Notre Dame, Say Goodbye To Charlie Weis and Meet Brian Kelly

Mike MuratoreCorrespondent INovember 9, 2009

CINCINNATI, OH - NOVEMBER 29: Head coach Brian Kelly of the Cincinnati Bearcats gets doused with Gatorade at the end of the game against the Syracuse Orange at Nippert Stadium on November 29, 2008 in Cincinnati, Ohio. The Bearcats defeated the Orange 30-10 to claim the Big East title and a spot in the Orange Bowl. (Photo by Joe Robbins/Getty Images)
Joe Robbins/Getty Images

The Notre Dame football program once again finds itself staring into the abyss following yet another late season loss to a team that they should have easily beaten. All preseason hype and hope is lost as the Irish continue to play to the level of their competition.

Of all the sins committed by the Irish over the Charlie Weis era, Saturday’s 23-21 loss to a good Naval Academy team is by no means the worst. Still it serves as a glowing reminder to all that under Weis Notre Dame has played lots of bad football.

The defense has been a weak point for the entirety of Weis’s five years in South Bend, and has forced the offense to walk a tight rope every week in order to win games against teams that should have been put away early.

The fact that the defense has remained a problem for so long is a damning indictment of the coach in and of itself, but unfortunately for Weis it is not the end of the charges.

In games against ranked opponents, Weis is 5-12. Against teams with winning records he is 11-21.His total record at Notre Dame stands at 35-24. While not terrible, it is no better than the record of his fired predecessors. Weis is averaging a 7-5 mark, and looks to be right on pace for equaling that mediocrity this season. His in game management is highly suspect, often making first-year mistakes well into year five. Often he will go for a fourth down in the first quarter where taking points would be more helpful.

Clock management has been an issue, highlighted by the last-second loss to USC where the game ended on a 3rd down from the USC three-yard line and a time out on the board.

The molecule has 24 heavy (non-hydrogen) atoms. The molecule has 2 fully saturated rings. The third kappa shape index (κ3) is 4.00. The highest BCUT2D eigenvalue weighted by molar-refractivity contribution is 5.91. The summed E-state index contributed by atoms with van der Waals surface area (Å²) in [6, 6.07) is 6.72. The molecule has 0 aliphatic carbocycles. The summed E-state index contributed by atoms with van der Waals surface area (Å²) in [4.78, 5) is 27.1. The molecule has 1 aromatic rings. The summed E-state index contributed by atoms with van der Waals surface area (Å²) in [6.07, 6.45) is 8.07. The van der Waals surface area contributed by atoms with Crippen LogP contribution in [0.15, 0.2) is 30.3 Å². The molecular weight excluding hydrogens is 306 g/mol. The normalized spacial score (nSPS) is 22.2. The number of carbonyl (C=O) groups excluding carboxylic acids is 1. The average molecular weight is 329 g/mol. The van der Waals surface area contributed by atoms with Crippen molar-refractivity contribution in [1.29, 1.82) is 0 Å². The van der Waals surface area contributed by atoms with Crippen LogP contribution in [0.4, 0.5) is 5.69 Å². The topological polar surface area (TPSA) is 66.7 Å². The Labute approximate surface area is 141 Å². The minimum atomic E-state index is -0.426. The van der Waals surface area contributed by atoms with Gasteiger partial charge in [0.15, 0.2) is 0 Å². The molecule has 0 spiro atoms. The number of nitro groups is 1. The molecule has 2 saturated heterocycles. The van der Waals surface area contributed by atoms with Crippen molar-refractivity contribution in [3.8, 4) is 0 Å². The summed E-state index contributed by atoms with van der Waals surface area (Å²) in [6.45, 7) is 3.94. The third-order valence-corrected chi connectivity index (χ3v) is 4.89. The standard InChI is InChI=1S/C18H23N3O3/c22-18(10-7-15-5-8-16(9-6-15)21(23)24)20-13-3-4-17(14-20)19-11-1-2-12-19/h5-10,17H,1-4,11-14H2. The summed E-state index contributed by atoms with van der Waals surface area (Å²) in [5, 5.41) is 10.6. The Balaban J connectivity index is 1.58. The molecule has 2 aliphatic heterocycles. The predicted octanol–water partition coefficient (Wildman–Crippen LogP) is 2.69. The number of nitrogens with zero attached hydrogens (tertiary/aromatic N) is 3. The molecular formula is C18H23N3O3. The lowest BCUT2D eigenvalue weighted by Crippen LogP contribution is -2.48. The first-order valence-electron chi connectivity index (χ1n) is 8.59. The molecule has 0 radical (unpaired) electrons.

He no longer has the excuses of Ty Willingham’s recruiting, youth, or lack of talent to fall back on.

He has an upper-classmen led team with Heisman candidates at QB and WR, and a host of two and three year starters. Still this year like last the team is faltering down the stretch. The defense is a mess. The offense looks tired. And the team appears to be getting worse.

The loss to Navy makes nine wins improbable, eight wins a stretch, and seven wins optimistic.

With the talent on the field, the play of this team can not be acceptable.

Enough is enough, and time for change has come

There is little doubt around the Notre Dame community that there will be an off-season coaching search. Unlike last year where the big topic was “will Weis be fired”, this year the talk is mostly of who will replace him.

A good deal of blog chatter deals with uprooting Urban Meyer from his throne at The University of Florida and anointing him the next savior of the program. I feel that Meyer would not only be hard to pull out of the swamp, but that his spread style of football would need too long of a rebuild with Notre Dame’s current roster.

Plus Meyer’s recruiting history is peppered with players with records and academic shortcomings that would make admission to Notre Dame very unlikely.

Very simply Meyer couldn’t get “his” players into Notre Dame.

I do hope that Irish eyes turn south in this year’s very probable coaching search.

But not that far south.

Brian Kelly has his Cincinnati Bearcats poised to make a second straight BCS appearance and win their second Big East title in as many years.

Before coming to Cincinnati, Kelly played linebacker at Assumption College in Worcester, Massachusetts, a Division II level Roman Catholic school.

Following his playing days he joined the staff at Grand Valley State University in Michigan as a Graduate assistant before rising to Head Coach four years later.

In his 13-year stay at the Division II school, Kelly amassed a 118-35-2 record including National Titles in 2002 and 2003.

Following the 2003 championship, Kelly accepted the Head Coaching position at Central Michigan University of the Mid America Conference.